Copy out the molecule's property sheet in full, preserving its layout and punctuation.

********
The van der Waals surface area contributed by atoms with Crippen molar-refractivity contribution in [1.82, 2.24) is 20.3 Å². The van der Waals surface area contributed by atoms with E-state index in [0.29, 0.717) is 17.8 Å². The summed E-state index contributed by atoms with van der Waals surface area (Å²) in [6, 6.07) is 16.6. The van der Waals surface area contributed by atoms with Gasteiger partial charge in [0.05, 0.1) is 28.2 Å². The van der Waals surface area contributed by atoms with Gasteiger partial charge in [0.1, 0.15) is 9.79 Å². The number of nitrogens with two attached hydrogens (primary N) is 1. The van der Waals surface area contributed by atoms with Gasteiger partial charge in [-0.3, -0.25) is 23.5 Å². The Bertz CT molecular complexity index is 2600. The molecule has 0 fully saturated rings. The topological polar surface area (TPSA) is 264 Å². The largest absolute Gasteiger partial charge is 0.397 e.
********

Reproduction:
The van der Waals surface area contributed by atoms with Crippen molar-refractivity contribution in [1.82, 2.24) is 20.3 Å². The van der Waals surface area contributed by atoms with E-state index in [0.29, 0.717) is 17.8 Å². The summed E-state index contributed by atoms with van der Waals surface area (Å²) in [6, 6.07) is 16.6. The van der Waals surface area contributed by atoms with Gasteiger partial charge in [0.05, 0.1) is 28.2 Å². The van der Waals surface area contributed by atoms with Gasteiger partial charge in [0.1, 0.15) is 9.79 Å². The number of nitrogens with two attached hydrogens (primary N) is 1. The van der Waals surface area contributed by atoms with Gasteiger partial charge in [-0.3, -0.25) is 23.5 Å². The Bertz CT molecular complexity index is 2600. The molecule has 0 fully saturated rings. The topological polar surface area (TPSA) is 264 Å². The largest absolute Gasteiger partial charge is 0.397 e.